Israel Isn’t the Brilliant Friend of Freedom the Beltway Claims It to Be
It certainly wasn’t the only time calling a perceived ally of DC a democracy became a tradition with India. While India could have been the first non-European “ally” to receive such treatment since the heydays of the Cold War, the immense support India currently enjoys despite a litany of human rights violations will never outclass the kind of prowess Tel Aviv has from the grassroots and political elite in the Beltway. Between the dying enthusiasm for nation-building on the right and the militant demand for greater involvement in the world on the left, support for Israel occupies a sweet spot.
Without a doubt, the massacre or kidnapping of innocent civilians Hamas initiated during the surprise offense in southern Israel should be condemned. People are right to be outraged about such atrocities regardless of political affiliation or thinking, but whether intervention is warranted is another question. Many (including myself) have already gone to the arena and brawled with one another on the issue. When news of the atrocities hit the front page, reluctant Republicans suddenly sounded like they had been cheering throughout the war for nation-building with bombs two decades ago, engaging in a competition with the Democrats to see who could defend the Holy Land and the “only democracy in the Middle East.”
From a glance at the Freedom House Index, the answer would be, “Yes, Israel is a democracy.” Compared to neighboring countries, the Gulf states, and Iran, Israel appears as a bright spot that even rivals Western countries. Remember, Freedom House is not a conservative institution saddled somewhere in Texas or Florida but funded by progressives of the Beltway. Even as far away as Thailand, progressives of the country often cite Freedom House as an indicator of how their country is doing.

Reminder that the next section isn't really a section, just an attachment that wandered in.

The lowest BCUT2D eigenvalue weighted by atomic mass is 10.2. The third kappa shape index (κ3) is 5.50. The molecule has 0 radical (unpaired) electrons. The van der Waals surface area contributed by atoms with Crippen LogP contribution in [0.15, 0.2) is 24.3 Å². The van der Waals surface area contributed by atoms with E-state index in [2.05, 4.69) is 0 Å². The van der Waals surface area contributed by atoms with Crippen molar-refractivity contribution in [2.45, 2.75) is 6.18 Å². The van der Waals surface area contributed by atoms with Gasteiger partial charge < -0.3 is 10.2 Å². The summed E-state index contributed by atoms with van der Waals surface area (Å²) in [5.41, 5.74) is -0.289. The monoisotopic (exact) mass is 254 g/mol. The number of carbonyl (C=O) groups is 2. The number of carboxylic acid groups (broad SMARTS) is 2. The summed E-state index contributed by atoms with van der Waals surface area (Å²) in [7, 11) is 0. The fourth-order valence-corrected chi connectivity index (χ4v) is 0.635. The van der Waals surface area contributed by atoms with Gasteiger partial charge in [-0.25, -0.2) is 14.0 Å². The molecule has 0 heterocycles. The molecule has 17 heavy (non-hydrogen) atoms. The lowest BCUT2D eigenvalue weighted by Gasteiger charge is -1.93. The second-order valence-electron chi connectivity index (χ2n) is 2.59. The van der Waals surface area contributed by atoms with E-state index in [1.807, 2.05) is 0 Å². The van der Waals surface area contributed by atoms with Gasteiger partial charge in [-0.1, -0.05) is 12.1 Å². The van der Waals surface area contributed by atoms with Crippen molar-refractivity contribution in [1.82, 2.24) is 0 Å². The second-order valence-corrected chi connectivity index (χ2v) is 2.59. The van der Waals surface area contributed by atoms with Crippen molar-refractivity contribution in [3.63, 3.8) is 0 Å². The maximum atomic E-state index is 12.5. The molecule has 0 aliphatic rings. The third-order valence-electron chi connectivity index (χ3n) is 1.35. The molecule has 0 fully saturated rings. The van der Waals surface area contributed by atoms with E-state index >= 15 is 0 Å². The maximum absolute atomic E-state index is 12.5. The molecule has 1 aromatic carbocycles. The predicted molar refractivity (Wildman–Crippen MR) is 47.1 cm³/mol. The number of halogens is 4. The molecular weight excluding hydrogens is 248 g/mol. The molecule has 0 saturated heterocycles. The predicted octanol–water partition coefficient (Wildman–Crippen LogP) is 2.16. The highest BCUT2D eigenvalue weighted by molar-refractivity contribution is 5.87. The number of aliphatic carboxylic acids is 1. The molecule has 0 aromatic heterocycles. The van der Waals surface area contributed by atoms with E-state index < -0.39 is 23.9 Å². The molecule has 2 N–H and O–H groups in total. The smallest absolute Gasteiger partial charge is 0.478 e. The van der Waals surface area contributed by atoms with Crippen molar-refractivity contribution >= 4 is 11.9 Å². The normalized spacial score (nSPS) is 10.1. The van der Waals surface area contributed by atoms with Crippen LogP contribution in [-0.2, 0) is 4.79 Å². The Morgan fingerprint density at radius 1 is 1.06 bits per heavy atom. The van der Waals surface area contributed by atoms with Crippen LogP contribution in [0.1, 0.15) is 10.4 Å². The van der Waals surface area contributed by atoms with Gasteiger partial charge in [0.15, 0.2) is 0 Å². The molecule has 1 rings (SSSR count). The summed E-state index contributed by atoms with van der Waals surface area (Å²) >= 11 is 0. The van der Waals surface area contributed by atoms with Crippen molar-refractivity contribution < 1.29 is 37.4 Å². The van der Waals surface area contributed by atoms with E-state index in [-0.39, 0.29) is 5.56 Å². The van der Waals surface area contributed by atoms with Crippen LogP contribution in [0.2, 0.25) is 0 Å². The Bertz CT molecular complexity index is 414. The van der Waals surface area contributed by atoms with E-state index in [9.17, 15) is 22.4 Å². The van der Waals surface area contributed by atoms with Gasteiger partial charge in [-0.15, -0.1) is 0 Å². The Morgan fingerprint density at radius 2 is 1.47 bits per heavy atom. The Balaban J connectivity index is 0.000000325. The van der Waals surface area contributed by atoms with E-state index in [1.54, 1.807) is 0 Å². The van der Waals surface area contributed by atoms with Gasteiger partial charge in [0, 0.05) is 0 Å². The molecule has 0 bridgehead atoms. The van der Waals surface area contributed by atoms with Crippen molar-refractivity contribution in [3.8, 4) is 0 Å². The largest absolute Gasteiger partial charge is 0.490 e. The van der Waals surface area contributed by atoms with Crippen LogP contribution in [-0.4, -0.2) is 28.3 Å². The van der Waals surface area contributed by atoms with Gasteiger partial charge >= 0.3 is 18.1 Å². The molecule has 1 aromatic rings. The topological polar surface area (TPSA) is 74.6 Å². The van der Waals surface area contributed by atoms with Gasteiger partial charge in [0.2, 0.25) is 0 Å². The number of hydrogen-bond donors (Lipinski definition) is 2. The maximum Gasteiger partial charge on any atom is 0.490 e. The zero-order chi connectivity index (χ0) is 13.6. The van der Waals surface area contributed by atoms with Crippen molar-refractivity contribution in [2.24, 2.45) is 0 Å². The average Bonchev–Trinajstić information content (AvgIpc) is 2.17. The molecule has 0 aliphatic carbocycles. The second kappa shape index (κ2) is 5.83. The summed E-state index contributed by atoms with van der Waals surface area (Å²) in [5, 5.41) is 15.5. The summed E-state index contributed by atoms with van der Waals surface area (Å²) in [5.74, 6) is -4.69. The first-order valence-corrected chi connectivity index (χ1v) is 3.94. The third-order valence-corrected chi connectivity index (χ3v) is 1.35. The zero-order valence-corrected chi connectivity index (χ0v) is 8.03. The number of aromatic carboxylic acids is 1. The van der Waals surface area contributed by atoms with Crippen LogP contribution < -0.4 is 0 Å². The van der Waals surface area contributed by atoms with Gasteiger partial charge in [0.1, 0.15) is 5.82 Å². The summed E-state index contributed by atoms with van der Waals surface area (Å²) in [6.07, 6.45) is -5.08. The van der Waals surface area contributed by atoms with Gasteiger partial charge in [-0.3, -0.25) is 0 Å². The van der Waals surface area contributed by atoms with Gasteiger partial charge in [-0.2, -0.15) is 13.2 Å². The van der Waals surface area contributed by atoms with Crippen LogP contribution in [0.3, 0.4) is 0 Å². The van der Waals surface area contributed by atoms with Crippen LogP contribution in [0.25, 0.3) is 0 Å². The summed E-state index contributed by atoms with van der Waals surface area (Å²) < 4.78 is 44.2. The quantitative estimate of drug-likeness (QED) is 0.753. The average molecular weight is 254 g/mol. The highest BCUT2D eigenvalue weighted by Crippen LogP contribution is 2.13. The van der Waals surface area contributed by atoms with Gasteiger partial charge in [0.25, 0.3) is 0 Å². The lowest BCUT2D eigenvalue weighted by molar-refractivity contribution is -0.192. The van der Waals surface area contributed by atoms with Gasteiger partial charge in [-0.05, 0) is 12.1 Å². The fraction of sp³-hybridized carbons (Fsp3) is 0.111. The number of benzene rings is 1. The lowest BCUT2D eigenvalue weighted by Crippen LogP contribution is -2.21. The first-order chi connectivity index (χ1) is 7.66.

Hamas: The Creature Israel Created and Financed
But it’s a bad summary. Between Israel and the broader Arab world after more than seventy years, nobody stands right. Politics in the Middle East is complicated, but one word summarizes the situation perfectly: sectarianism. I can’t do much justice to Arab-Israeli history here, so I’ll advance to recent events. When Hamas launched its blitzkrieg into southern Israel and committed atrocities there, people didn’t think much about the organization other than merely another terrorist group dedicated to wiping the Jewish state off the map. By any decent person’s definition, Hamas is a terrorist organization.
But there’s a plot twist not many are aware of: Hamas is a creation of Tel Aviv intended to further Israeli interest in annexing the Gaza Strip by dividing the Palestinians into factions. It wasn’t a conspiracy theory but a full-fledged project in the 1980s by Tel Aviv
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